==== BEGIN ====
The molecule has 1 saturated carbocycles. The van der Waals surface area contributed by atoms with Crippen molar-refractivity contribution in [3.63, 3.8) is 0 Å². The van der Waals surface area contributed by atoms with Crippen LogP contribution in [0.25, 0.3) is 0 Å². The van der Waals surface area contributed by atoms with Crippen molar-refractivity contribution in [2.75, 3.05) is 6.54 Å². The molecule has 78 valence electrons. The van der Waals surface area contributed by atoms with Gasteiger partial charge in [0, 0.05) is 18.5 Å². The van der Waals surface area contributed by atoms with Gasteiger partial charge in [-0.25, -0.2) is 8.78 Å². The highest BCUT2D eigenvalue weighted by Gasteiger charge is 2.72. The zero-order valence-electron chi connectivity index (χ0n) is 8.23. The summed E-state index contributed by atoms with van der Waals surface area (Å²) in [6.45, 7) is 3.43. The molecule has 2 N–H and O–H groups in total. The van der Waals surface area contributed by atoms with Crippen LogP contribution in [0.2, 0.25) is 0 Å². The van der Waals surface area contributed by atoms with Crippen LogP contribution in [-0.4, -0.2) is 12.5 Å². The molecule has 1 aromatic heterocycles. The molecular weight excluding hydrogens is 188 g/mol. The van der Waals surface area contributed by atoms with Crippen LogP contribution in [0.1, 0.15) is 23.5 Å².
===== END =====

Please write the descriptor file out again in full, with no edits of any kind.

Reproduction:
The molecule has 1 saturated carbocycles. The van der Waals surface area contributed by atoms with Crippen molar-refractivity contribution in [3.63, 3.8) is 0 Å². The van der Waals surface area contributed by atoms with Crippen LogP contribution in [0.25, 0.3) is 0 Å². The van der Waals surface area contributed by atoms with Crippen molar-refractivity contribution in [2.75, 3.05) is 6.54 Å². The molecule has 78 valence electrons. The van der Waals surface area contributed by atoms with Gasteiger partial charge in [0, 0.05) is 18.5 Å². The van der Waals surface area contributed by atoms with Gasteiger partial charge in [-0.25, -0.2) is 8.78 Å². The highest BCUT2D eigenvalue weighted by Gasteiger charge is 2.72. The zero-order valence-electron chi connectivity index (χ0n) is 8.23. The summed E-state index contributed by atoms with van der Waals surface area (Å²) in [6.45, 7) is 3.43. The molecule has 2 N–H and O–H groups in total. The van der Waals surface area contributed by atoms with Crippen LogP contribution in [0.2, 0.25) is 0 Å². The van der Waals surface area contributed by atoms with Crippen LogP contribution in [-0.4, -0.2) is 12.5 Å². The molecule has 1 aromatic heterocycles. The molecular weight excluding hydrogens is 188 g/mol. The van der Waals surface area contributed by atoms with Crippen LogP contribution in [0.1, 0.15) is 23.5 Å².